The information must be submitted to the court by Jan. 11, after which interested parties will have one week to alert the court to any concerns over the accuracy of the documents.

The parties have until Jan. 28 to submit in writing a paper addressing the disputed ballots, challenged ballots, the specifics regarding the process by which the ballots were challenged and whether the issues presented to the court are of legal concern.


Isgro, who paid the city a $250 deposit to conduct the recount, posted a copy of the order on his mayoral Facebook page Friday, referring to the Colby students as “illegally registered persons.”

“While our side does not have the expensive attorneys from Portland and deep pockets, we will be working to file a court brief by the requested date in order to assure that the will of the Waterville residents that was ratified by the Waterville City Council is honored!” he wrote.

Todd Martin, a member of the Sustain Mid-Maine Coalition, the group that initiated the referendum as part of an environmental sustainability effort, said that group also will be filing a brief.

Martin is represented by Russell Pierce, a Portland attorney who has agreed to take the case pro bono, he said, responding to the mayor’s statement that the group has “expensive attorneys from Portland and deep pockets.”

“We will definitely be filing a brief, and the arguments we will use are that these 164 challenged ballots belong to voters who were registered to vote and whose registrations were approved by the city clerk,” Martin said. “The clerk already certified them as legal voters in Waterville.”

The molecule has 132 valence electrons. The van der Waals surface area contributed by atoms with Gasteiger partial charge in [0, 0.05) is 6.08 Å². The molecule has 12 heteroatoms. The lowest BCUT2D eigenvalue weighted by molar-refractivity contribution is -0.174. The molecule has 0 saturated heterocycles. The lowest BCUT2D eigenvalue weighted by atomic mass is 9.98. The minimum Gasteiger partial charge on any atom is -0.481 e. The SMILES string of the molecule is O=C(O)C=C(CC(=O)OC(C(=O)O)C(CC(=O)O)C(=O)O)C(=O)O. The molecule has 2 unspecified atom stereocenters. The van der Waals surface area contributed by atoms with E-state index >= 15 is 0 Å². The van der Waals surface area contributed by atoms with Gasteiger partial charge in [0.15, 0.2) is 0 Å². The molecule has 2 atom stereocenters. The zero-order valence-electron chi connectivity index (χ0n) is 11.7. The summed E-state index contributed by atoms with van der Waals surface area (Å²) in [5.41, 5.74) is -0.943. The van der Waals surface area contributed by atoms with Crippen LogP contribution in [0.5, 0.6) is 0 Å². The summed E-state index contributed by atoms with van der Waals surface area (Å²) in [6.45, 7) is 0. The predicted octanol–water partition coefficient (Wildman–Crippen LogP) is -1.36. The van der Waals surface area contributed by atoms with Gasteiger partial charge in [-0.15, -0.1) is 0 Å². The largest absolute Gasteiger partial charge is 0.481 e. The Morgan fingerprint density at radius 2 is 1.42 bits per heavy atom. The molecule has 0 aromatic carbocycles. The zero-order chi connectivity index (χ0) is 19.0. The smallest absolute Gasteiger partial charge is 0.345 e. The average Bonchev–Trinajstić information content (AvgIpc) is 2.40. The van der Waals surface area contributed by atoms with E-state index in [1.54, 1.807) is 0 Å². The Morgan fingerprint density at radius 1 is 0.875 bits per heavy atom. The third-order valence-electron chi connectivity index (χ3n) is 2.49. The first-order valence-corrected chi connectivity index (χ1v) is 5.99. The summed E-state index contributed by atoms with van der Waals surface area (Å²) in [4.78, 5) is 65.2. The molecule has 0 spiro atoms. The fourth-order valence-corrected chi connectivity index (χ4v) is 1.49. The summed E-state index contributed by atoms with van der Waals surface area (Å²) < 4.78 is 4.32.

Dubois, the city clerk, said 77 of the 164 voters whose ballots were challenged have gone to City Hall to update their registrations.

“We feel confident that as long as those 70-plus students were able to prove their residency, their votes should be allowed to count, and we feel confident we will win,” Martin said.

The bag ban originally passed 3,052-2,906 on Election Day, though the results were reversed by a seven-vote margin Nov. 16. If it is upheld by the Supreme Court, Waterville will join 18 other communities around the state that already have bans, fees or restrictions on plastic bags, according to the Natural Resources Council of Maine.

Rachel Ohm — 612-2368

[email protected]

Twitter: @rachel_ohm